As the academic year enters its final weeks, teachers are re-imagining spring traditions and even incorporating challenges from the coronavirus pandemic into their lesson plans.

In-person classroom instruction is halted for the remainder of the 2019-2020 school year, an announcement made by Pennsylvania Governor Tom Wolf on April 9. As school faculty, staff and administration continue to facilitate student learning at home, the Archdiocese of Philadelphia Office of Catholic Education created a coronavirus task force to aid educators.

As part of their outreach, the task force is releasing newsletters highlighting school achievements and creativity. The most current newsletter included “gold star lessons” — examples of lesson plans from various archdiocesan high schools that excel in creativity and student engagement.


“Each week our secondary school teachers continue to amaze us as they perfect the art and science of teaching in a virtual world,” the newsletter said. “With a sense of adventure, these teachers develop lessons which help to drive the curriculum while engaging their students in responding to their new reality of learning from home during a national pandemic.”

One such teacher is Maria Rossi from SS. Neumann Goretti High School in Philadelphia. Her virtual “Shark Tank” assignment incorporated Italian, business and art for students in Italian Level III and IV.

Rossi challenged students to invent a product that would solve an immediate problem in the school community. Students then pitched their inventions via writing or video, mimicking the television show “Shark Tank,” where entrepreneurs present original products to a group of investors.

Examples of student products included a personal bubble suit that would allow students to safely attend prom, and an Italian fluency app that would allow students to continue gaining proficiency even when teachers are not actively moderating learning.

Students also created self-portraits that accompanied their autobiographies for the project, which were presented in their Italian class via Zoom meeting.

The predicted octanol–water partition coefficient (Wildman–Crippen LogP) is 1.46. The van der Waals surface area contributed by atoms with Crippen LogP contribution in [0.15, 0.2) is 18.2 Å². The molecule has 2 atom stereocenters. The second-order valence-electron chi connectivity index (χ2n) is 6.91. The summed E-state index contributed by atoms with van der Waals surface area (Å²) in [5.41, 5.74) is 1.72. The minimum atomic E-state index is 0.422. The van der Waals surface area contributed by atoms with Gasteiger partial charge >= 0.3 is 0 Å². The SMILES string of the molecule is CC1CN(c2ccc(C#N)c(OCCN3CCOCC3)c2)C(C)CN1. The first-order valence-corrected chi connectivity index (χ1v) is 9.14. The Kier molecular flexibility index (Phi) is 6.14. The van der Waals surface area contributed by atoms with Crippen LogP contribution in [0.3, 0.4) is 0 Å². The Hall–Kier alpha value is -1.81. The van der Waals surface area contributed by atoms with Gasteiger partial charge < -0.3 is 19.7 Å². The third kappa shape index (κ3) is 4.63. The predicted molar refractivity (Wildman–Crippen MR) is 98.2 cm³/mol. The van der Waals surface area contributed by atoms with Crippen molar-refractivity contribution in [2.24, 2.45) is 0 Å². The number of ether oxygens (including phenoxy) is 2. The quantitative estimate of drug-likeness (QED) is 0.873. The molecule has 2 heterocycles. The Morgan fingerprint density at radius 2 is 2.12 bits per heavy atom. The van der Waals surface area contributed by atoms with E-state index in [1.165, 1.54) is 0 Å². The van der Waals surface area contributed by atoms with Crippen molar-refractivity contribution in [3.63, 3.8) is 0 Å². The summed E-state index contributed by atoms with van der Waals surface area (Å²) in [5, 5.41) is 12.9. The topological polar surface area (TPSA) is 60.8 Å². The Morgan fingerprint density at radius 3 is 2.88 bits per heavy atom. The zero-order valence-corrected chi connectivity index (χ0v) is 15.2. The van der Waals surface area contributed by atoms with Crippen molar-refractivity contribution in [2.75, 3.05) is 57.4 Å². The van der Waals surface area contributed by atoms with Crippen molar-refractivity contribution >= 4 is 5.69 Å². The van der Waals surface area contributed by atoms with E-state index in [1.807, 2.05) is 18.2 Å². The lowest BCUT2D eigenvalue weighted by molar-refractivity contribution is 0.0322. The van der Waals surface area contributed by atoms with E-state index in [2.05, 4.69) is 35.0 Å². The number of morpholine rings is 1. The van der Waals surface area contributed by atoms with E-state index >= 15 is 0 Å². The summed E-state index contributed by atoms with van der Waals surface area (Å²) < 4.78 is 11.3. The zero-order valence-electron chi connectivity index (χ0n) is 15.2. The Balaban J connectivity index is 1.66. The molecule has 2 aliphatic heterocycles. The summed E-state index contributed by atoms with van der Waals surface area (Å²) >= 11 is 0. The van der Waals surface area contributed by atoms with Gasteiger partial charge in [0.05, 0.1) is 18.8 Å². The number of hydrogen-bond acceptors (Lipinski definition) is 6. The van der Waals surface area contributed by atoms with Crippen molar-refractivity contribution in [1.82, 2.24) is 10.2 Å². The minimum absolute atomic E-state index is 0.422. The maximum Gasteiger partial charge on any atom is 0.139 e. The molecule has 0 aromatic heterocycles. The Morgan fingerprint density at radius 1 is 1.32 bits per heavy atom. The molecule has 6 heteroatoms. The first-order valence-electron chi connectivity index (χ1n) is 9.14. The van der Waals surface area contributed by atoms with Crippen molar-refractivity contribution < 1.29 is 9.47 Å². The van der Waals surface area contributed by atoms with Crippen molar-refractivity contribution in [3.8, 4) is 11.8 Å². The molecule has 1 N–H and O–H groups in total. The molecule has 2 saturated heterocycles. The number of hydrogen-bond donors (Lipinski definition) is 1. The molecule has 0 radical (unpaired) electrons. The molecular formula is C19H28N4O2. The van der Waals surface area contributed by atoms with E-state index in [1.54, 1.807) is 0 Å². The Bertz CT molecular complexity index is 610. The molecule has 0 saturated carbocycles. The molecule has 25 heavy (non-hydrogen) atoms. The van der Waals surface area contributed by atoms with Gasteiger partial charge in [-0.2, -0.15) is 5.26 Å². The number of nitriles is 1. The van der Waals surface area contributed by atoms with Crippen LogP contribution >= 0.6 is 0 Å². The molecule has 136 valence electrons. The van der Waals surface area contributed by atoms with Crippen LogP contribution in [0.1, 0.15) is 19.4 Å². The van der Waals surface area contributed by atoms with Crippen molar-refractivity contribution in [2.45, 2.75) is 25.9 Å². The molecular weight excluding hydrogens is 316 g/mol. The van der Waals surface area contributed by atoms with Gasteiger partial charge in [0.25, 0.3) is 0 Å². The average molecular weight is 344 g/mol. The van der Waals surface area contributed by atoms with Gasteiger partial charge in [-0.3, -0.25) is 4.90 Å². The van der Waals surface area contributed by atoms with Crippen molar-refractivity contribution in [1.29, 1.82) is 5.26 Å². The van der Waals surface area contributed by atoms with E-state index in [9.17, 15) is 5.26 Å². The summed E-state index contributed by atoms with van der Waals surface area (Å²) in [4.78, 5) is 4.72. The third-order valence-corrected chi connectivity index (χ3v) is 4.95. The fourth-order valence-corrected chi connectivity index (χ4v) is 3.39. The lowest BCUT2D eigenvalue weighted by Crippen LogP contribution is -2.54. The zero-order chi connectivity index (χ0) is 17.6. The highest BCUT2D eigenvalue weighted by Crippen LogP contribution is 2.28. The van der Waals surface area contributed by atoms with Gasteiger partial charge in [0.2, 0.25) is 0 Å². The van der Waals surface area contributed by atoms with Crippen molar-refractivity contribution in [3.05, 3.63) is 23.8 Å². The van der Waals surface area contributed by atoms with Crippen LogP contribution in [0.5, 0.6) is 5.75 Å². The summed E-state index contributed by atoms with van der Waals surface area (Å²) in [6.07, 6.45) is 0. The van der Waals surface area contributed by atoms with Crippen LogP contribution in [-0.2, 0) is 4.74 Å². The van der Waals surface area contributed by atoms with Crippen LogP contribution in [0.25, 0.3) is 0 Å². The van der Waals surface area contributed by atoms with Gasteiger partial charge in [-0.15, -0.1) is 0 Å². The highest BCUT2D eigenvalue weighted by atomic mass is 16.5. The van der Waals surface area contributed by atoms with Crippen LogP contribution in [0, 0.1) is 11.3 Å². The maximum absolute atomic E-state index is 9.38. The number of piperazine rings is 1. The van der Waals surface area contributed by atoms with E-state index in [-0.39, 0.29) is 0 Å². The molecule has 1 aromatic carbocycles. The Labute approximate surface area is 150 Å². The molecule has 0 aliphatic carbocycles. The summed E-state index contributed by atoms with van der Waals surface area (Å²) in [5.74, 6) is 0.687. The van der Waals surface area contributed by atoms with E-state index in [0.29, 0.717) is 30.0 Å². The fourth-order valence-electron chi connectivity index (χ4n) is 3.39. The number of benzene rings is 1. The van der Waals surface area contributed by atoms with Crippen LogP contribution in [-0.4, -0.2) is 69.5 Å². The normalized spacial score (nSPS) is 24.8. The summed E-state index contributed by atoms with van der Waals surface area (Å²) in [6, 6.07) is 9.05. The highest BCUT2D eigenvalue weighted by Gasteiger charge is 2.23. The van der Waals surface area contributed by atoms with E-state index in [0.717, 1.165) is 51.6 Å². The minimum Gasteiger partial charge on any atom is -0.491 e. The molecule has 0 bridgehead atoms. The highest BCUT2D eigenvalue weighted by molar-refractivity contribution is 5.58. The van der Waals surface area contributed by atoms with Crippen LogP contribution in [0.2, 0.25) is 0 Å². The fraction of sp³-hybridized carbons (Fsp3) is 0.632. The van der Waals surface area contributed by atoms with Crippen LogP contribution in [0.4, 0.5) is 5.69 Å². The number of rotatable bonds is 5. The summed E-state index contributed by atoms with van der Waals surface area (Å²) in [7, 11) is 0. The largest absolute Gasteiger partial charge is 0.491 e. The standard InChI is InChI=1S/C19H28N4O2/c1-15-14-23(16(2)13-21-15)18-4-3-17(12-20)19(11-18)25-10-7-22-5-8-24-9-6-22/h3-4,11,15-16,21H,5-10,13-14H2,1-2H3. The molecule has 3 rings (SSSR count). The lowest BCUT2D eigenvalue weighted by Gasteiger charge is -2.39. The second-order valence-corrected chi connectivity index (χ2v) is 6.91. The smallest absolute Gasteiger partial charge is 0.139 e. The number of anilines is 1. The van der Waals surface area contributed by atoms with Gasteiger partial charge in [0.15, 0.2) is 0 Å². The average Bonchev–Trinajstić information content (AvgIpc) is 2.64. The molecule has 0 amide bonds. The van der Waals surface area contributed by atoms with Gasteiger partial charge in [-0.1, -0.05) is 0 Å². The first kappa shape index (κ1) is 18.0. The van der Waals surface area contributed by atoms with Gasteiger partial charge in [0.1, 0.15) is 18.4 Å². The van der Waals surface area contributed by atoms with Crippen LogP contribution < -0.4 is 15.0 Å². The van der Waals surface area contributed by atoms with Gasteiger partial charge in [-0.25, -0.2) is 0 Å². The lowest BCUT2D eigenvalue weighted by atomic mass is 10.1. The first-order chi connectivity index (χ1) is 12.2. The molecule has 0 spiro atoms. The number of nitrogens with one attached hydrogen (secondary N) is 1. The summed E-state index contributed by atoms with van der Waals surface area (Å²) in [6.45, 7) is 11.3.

Students studying honors business/medical Spanish at Roman Catholic High School, Philadelphia, also incorporated the challenges of the current pandemic into their classroom learning.

An assignment asked students to create a video imagining they were a doctor or nurse working at a local hospital during the COVID-19 pandemic. In the video, students described the health care professionals’ experiences using medical vocabulary terms learned in class.


While the sampling of lesson plans in the newsletter highlighted teacher and student creativity, “they by no means capture the full depth and breadth of our teachers’ talents,” the newsletter stated.

The newsletter also highlighted a virtual field trip for second graders at Mother Teresa Regional Catholic School, King of Prussia. Many schools would normally embark on outdoor field trips during the warming spring months, but given the current circumstances, classes are unable to do this in a traditional manner.

The second grade class virtually traveled almost 2,000 miles to the Wyoming State Museum, where they saw various artifacts and learned about wild animals.

Aside from spring weather ideal for field trips, the month of May is also dedicated to the Blessed Mother. Typically, Catholic communities celebrate with traditions like May processions or crowning Marian statues. With in-person school gatherings on hold, several schools found new ways to honor Mary.

The kindergarten class at Notre Dame de Lourdes, Swarthmore, held a virtual celebration via Zoom. Students prayed and drew pictures of the Blessed Mother, and their teacher crowned a statue of Mary with flowers.

Their first grade peers decorated windows in their homes to honor Mary, and engaged in a lesson plan that included a virtual May procession, while junior high students drew portraits of the Blessed Mother.

A Marian Poem composed by Sammy Drake, a seventh grader at St. Michael the Archangel Catholic School, Levittown.

Students from St. Michael the Archangel Catholic School, Levittown, also used their artistic abilities to honor Mary. Pre-kindergarten students colored a worksheet with information about Marian devotion during May.

Fourth grade students broke out art supplies and drew pictures of the Blessed Mother.

Junior high students wrote acrostic poems for Mary, using her various titles such as “Blessed Mother” and “Mother of Christ.”

The Father Judge High School community participated in a livestreamed Mass on May 10, celebrated by Oblate Father Jack Kolodziej. The Mass was celebrated for all mothers of Judge students, and especially for the mothers of the Class of 2020. To date, the Mass video has 3,500 views.

Marian devotions at Little Flower High School, Philadelphia, will continue throughout the month. The school community will pray a rosary each Friday in May, during the first of which they crowned a statue of the Blessed Mother.

As their Marian prayers carry on throughout the month, so will the ingenuity of schools throughout the Philadelphia Archdiocese.